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Our information and resources on fertility will help you get cows in calf promptly and improve your herd's reproductive performance.

InCalf resources

Good herd fertility is fundamental to running a profitable and sustainable dairy farm. The InCalf project has resources that cover all the key areas necessary for improving your herd’s reproductive performance.

InCalf books
InCalf discussion modules
InCalf webinars
Fertility Focus Report
Repro Right advisers
InCalf Symposium 2017 Proceedings (PDF, 5MB)

InCalf case study videos

Simon Portwine – InCharge fertility program

Northern Victoria farmer, Simon Portwine has focused on improving fertility as it’s a key driver of profit on his 330-cow dairy farm. Selecting for fertility, ensuring a rising plane of energy for cows at joining and using collars for automatic heat detection are strategies Simon has put in place after learning more about fertility through Dairy Australia’s InCharge program.

 

Nathan Gledhill – Repro Right

Fixed time AI, bigger heifers and building a younger herd are some of the strategies Northern Vic dairy farmer Nathan Gledhill has put in place to improve reproductive performance on the 900-cow dairy farm he manages at Bamawm. With help of his vet and AI technician who have both reinforced their skills and knowledge on fertility through Dairy Australia’s Repro Right program, Nathan has seen his six-week incalf rate on the 60/40 split calving herd go from 60% to 70% over five years.

 

Bonnie Taylor - Improving fertility

A strong focus on data collection and quarterly analysis of herd data has seen West Vic dairy farmer Bonnie Taylor condense the calving period within her and her husband's 500-cow herd significantly.

 

Bruce Vallance - Maintaining a low percentage of empty cows in an 800-cow split calving herd

Western district farmer Bruce Vallance and his wife Andrea concentrate on achieving good fertility in their 800-cow herd to ensure they calve the cows when they want them to calve so that they utilize available feed and give them enough heifer replacements to sustain herd numbers. This makes whole farm planning much easier throughout the year in terms of managing their labour requirements and resources.  They have achieved good fertility in the herd over the last seven years through an intense crossbreeding program, using fixed time AI, lead feeding and by placing an emphasis on industry training programs for staff education.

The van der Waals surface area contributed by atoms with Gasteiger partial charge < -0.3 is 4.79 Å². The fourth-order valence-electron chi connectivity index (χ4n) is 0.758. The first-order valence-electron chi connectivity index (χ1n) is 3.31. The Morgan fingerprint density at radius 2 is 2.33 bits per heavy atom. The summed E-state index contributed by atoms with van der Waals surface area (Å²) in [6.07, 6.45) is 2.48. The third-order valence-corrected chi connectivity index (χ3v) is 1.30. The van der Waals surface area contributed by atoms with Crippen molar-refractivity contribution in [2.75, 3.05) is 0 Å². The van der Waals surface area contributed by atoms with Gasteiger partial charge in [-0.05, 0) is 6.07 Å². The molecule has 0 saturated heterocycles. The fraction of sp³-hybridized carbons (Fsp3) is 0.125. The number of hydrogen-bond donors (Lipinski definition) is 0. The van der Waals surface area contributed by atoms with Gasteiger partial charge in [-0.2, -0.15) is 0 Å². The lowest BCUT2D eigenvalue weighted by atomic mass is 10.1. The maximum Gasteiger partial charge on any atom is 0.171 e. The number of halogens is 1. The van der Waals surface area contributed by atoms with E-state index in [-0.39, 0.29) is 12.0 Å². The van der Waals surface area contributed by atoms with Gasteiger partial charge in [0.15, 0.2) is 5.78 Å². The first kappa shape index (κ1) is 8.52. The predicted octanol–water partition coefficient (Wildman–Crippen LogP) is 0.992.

Callum Moscript - Improving fertility in a seasonal calving herd

Gippsland dairy farmer Callum Moscript has identified that in his seasonal calving herd, cows that do not get pregnant, cannot stay in the herd.  By maintaining a tight calving pattern, he can ensure grass is a key ingredient of the diet, making cost of production a lot lower and the farm much more viable long term. He has achieved this through concentrating on a combination of fertility and production in his genetics program.

 

Nick Strong - Maintaining days in milk around 160 days drives profit in a year-round calving herd

Dairy farmers Nick and Emma Strong calve 400 cows all year-round on their NSW south coast dairy farm. By maintaining days in milk around 160 days, they drive higher production from the same feed inputs capitalizing on the fact that the fresher the herd, the greater the production and the greater the profit.  Nick believes that vital to achieving days in milk around 160 days is the maintenance of good herd fertility which is driven by the quality of data collected and analysed and the veterinary service that attends the farm regularly. He also places a great deal of importance on staff training in areas such as heat detection and the culling of non-performing cows based on production, fertility and health data.

 

Phil Tate - Profitability in a year-round calving herd is driven by high fertility

Phil Tate on the south coast of NSW, milks 580 cows that calve all year-round. He has achieved major improvements in the reproductive performance of the herd by making hard culling decisions to significantly lift the 100-day ICR and 80-day submission rate. The other vital driver he concentrated on was to get the days in milk below 175 days so that he could get cows in calf early, thus improving profitability. He maintains good fertility in the herd by keeping excellent data records, engaging professional veterinary services on a regular basis, having good facilities, an efficient transition cow management program and placing emphasis on staff training, utilizing Dairy Australia courses in areas such as nutrition, transition cow management and pastures for profit.

 

Initiatives

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